from coal to gas at a number of other facilities, natural gas generators are increasingly being pressed into service for baseload capacity.


Prior to 2000, new generation capacity in any year was almost exclusively a mix of coal, gas, hydro and nuclear;
however, with coal being effectively regulated and priced out of the market and federal subsidization via various
tax credits supporting investments in renewables, the mix of new generation shifted dramatically over the last decade and a half, with gas, wind and solar forming the bulk of new capacity additions. Though coal still maintains
a dominate position with as much as 70% of US total capacity, gas-fired plants are now operating at near parity
with coal, with nuclear, wind, solar and hydro adding about 30% on an average day.
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New Age Energy Markets - Challenges for Utilities, IPPs and Traders

A ComTechAdvisory Whitepaper

Renewables now account for about 13% of the total US

installed capacity; however, the majority of that capacity is concentrated in a few states and regions, and particularly in California, Texas and the Southeast Power Pool (SPP). In these
state and regional markets, power from renewables (particularly wind in Texas and the SPP, and solar in CAISO), can
reach a third or more of the power generated in a day. With
the highly variable nature of these energy sources, grid operators are challenged in managing grid stability as a significant
portion of their capacity rises or falls with the winds or during
periods of cloud cover on any given day.
For Californias grid operator, the CAISO, that states
promotion of solar energy via incentives and tax credits has
created a two-tiered solar infrastructure utility-scale concentrating solar plants (CSP) and distributed roof-top (or behind-the-meter) solar. While the CSPs are operationally visible
to the grid operator and are dispatchable, the roof top systems
now common in the state are essentially invisible and unmeasurable on the system. Without that visibility into a growing
source of generation, the grid operator has difficulty predicting
market demand, leading to significant locational marginal pricing (LMP) volatility and increased transmission congestion as
the load changes unexpectedly during the day and throughout
the year, particularly during the summer months when system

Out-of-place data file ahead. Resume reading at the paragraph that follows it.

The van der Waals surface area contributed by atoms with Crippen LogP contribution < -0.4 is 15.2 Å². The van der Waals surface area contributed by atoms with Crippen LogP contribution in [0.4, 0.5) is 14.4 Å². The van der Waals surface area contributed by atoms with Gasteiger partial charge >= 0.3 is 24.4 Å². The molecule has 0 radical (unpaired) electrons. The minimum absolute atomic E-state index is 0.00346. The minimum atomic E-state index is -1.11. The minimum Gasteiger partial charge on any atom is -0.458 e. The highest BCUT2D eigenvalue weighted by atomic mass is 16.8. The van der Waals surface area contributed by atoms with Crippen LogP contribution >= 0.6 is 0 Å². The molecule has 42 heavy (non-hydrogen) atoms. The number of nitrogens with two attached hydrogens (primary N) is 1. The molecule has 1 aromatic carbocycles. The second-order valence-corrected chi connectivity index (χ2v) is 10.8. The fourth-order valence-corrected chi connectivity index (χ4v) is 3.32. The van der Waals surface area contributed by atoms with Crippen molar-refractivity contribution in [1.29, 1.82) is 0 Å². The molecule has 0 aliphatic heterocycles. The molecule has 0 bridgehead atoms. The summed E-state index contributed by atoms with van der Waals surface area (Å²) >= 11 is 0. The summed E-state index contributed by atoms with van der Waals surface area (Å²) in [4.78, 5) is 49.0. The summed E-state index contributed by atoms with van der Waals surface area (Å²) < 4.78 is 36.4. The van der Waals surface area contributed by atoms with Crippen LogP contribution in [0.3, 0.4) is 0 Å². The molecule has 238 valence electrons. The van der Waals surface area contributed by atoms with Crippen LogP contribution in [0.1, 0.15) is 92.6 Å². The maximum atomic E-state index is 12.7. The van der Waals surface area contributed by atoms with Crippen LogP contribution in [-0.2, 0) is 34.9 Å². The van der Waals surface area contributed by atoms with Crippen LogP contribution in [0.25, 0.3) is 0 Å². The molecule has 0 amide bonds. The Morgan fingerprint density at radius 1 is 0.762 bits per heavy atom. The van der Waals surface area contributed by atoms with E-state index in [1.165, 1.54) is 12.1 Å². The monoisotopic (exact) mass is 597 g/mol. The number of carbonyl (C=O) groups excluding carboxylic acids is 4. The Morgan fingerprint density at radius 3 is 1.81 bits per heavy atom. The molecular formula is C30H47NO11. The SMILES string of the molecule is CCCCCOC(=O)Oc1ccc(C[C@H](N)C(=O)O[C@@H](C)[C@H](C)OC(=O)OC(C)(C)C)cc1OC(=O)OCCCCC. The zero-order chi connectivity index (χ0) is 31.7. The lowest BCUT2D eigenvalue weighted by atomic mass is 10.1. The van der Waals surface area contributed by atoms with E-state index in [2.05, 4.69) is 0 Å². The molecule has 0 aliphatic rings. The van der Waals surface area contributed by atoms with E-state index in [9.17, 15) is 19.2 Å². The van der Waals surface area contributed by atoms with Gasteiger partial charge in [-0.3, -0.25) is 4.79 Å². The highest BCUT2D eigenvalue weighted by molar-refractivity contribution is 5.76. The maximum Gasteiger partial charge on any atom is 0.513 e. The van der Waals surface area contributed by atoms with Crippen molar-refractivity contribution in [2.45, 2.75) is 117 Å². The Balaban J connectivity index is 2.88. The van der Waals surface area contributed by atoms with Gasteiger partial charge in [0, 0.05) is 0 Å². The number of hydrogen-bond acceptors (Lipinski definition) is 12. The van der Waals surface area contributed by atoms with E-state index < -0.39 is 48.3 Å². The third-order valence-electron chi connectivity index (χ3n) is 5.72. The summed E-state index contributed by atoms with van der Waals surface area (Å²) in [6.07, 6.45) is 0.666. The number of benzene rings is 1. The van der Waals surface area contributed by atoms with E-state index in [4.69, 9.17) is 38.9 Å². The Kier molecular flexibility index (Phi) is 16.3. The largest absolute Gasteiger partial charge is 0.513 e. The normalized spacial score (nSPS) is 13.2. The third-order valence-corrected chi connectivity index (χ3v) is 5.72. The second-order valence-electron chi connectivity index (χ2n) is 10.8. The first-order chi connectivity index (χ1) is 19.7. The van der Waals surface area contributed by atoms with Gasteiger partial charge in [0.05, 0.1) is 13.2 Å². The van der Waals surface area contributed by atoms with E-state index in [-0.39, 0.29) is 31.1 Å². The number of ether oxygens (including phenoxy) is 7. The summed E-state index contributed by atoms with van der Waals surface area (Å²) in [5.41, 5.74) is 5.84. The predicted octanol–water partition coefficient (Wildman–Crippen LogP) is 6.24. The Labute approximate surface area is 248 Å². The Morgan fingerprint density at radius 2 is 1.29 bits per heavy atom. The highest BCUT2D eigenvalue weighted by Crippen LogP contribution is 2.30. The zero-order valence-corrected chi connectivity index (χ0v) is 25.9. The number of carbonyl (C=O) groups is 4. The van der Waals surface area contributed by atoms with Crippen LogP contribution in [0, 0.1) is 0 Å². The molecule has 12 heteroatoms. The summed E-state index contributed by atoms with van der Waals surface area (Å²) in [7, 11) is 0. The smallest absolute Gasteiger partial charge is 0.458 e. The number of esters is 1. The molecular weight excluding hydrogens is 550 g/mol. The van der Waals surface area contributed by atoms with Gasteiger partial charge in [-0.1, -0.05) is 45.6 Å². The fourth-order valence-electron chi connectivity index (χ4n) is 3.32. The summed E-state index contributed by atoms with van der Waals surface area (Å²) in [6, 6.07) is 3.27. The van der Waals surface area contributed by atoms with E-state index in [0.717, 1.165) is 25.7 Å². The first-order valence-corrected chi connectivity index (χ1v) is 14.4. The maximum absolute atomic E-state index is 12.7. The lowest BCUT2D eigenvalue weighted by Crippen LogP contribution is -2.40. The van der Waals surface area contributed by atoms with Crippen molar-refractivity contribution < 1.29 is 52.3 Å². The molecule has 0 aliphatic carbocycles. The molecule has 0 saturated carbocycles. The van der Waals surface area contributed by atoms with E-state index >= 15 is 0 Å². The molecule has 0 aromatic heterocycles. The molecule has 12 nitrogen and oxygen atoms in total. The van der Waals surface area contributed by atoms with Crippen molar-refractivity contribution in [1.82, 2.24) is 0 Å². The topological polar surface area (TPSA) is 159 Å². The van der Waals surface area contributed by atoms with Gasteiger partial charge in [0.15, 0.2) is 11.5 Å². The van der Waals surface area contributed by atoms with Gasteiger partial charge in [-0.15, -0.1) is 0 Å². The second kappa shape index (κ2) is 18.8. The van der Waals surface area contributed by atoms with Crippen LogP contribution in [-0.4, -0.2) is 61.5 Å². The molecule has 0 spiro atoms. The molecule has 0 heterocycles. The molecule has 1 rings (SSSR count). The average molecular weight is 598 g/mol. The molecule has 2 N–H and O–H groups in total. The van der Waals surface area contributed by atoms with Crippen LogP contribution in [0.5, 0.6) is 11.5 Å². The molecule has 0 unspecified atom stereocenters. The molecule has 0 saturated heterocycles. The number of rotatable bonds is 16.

loads are at their highest and the states wind generation tends
to be at its lowest.
Texas too has experienced difficulties integrating the massive influx of renewables, as power from new wind generation
farms in West Texas have occasionally swamped the states
transmission lines and driven out other competing sources.
With almost 18,000 MW in wind capacity at the end of 2015,
wind accounted for 9% of Texass total generated power for
the year. However, given the price advantage wind enjoys with

production subsidies, wind farms have at times accounted for

as much as 50% of the total energy generated at any given
time, creating negative prices in the real-time markets. With a
significant financial advantage, wind can continue to operate
profitably in negative prices, forcing other sources, such as gas
and coal, to quickly ramp down production or pay to run.
California is also seeing increasing periods of negative pricing as solar continues to invade that market region. In 2015,
the CAISO saw about a dozen days of negative prices, reaching a low of ($23.87) MWH. In all these and other markets
(like the Northwest region which is dominated by cheap-to-run
hydro), the further integration of financially advantaged renewables such as wind and solar, despite their rather unpredictable nature, will result in increasingly frequent periods of negative pricing.

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New Age Energy Markets - Challenges for Utilities, IPPs and Traders

A ComTechAdvisory Whitepaper


Though renewables share of the generation mix is increasing, natural gas continues to be the marginal source
of power in most markets. Given that wind and solar have a limited operating window on any given day, gas-fired
generation provides the most flexible source of on-demand power, particularly turbine driven generators which
can be brought on-line on very short notice. Given that flexibility, gas-fired generation now sets the marginal price
in most markets in the US, creating an ever-tightening linkage and correlation between power and natural gas prices. Though that correlation may vary across markets depending on the mix of assets, the ongoing switch from coal